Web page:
kprugman said…
If math were a lemon, it would be Everyday. I'm 293% sure and you can take that to the bank. UW Applied Math Department should start throwing darts (at dartboards) - there's a 50-50% probability they'd hit each other. No need to hire anymore stooges - just read the Journal of Applied Math Insanity.
Charlie Mas said…
I see the bits about using student outcomes to evaluate teachers, but where are the other elements from the Our Schools Coalition kibbitzing?

Where is the part about
teachers getting increased collaboration time with peers?

Where is the part about
teachers getting increased classroom-preparation time?

Where is the part about
Seattle Public Schools expanding its mentoring and coaching programs for teachers?

Where is the part about
teachers getting opportunities for increased compensation for teachers based on performance, additional responsibilities, subject-matter expertise in hard-to-staff areas, and placement in high-need schools?
Charlie Mas said…
It seems to me that the District has a long list of things they want, but they don't want to pay for any of them.
karyn king said…
Charlie said: I see the bits about using student outcomes to evaluate teachers, but where are the other elements from the Our Schools Coalition kibbitzing?

Sorry but I don't get it...How is this going to work at secondary level? Will only Math & Language Arts teachers be evaluated this way? How will world language, science, history or art teachers be held accountable? Or will their pay depend upon the math and LA teachers MAP scores? If teachers meet 2/5 of the goals will they get raises like MGJ?
Sahila said…
Sorry - cut and paste job
... no time to format the layout...

Chicago Teachers Laid Off in Droves
By Kari Lydersen
In These Times
July 23, 2010

Chicago teachers who spent time training their own replacements are among hundreds who received layoff notices this week. In all, up to 1,500 Chicago teachers
may be laid off by the time the new school year begins.

The newly elected Chicago Teachers Union leadership and about 30 rank and file members are meeting with school officials Friday afternoon.

The 600 lay-off notices sent out this week went to 400
teachers and 200 staff at elementary schools which start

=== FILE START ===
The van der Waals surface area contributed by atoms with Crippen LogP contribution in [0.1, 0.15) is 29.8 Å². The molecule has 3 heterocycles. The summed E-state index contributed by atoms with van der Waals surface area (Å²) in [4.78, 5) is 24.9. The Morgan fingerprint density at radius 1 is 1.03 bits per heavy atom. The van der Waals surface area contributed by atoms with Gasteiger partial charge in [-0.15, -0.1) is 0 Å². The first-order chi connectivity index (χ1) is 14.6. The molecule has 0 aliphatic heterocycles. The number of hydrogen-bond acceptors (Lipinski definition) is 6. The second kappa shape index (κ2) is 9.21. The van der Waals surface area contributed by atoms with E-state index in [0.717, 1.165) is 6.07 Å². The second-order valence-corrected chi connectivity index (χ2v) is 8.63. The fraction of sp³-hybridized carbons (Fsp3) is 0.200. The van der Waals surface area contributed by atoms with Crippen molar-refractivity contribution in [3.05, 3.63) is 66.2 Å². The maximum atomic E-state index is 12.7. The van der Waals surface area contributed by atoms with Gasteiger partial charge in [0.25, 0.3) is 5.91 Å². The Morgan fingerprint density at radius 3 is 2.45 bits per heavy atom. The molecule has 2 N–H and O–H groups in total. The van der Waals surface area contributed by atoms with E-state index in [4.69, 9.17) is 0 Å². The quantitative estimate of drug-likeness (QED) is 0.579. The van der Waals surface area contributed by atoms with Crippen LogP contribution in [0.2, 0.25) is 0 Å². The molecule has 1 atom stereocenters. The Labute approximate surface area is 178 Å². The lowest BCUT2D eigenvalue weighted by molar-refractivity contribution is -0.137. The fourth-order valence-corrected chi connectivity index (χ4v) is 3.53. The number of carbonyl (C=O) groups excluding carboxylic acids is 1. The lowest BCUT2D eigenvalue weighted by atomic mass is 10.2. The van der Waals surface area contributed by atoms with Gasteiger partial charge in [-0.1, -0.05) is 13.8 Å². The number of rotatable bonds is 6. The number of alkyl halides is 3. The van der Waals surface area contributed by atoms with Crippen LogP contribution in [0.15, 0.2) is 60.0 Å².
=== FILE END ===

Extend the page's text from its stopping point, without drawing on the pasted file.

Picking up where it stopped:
in early August. On June 30, 239 teachers who were not
assigned to a specific school were laid off. The union
has demanded they be hired back before any new teachers
are hired.

The cuts are part of the school district's efforts to
address a $370 million budget shortfall. High-school
classes are being increased from 28 to 33 students, and
programs including world languages, bilingual education,
gifted programs and after school programs are being cut.

Teachers and youth advocates say increasing class sizes
and chopping after school programs is especially
devastating given the violence that has plagued Chicago
public school students in recent years, including the
highly publicized beating death of Fenger High School
student Derrion Albert last fall. After-school programs
are among the ways youth advocates and parents hope to
give students a safe haven and an alternative to gang
activity. And more crowded classes mean a more tense and
dangerous environment for students and teachers.

Schools chief Ron Huberman has essentially blamed the
union for a portion of the cuts, saying $135 million
could be saved if they agreed to relinquish promised 4
percent pay raises. New union president Karen Lewis
countered that the union has already made concessions,
including hits to their pensions. She has said
concessions by the union would set a bad precedent and
take the pressure off state officials to provide funding
by changing the school funding formula.

Community groups and teachers have also long demanded
that schools be reimbursed tax dollars that have been
diverted by TIFs (tax increment financing zones), the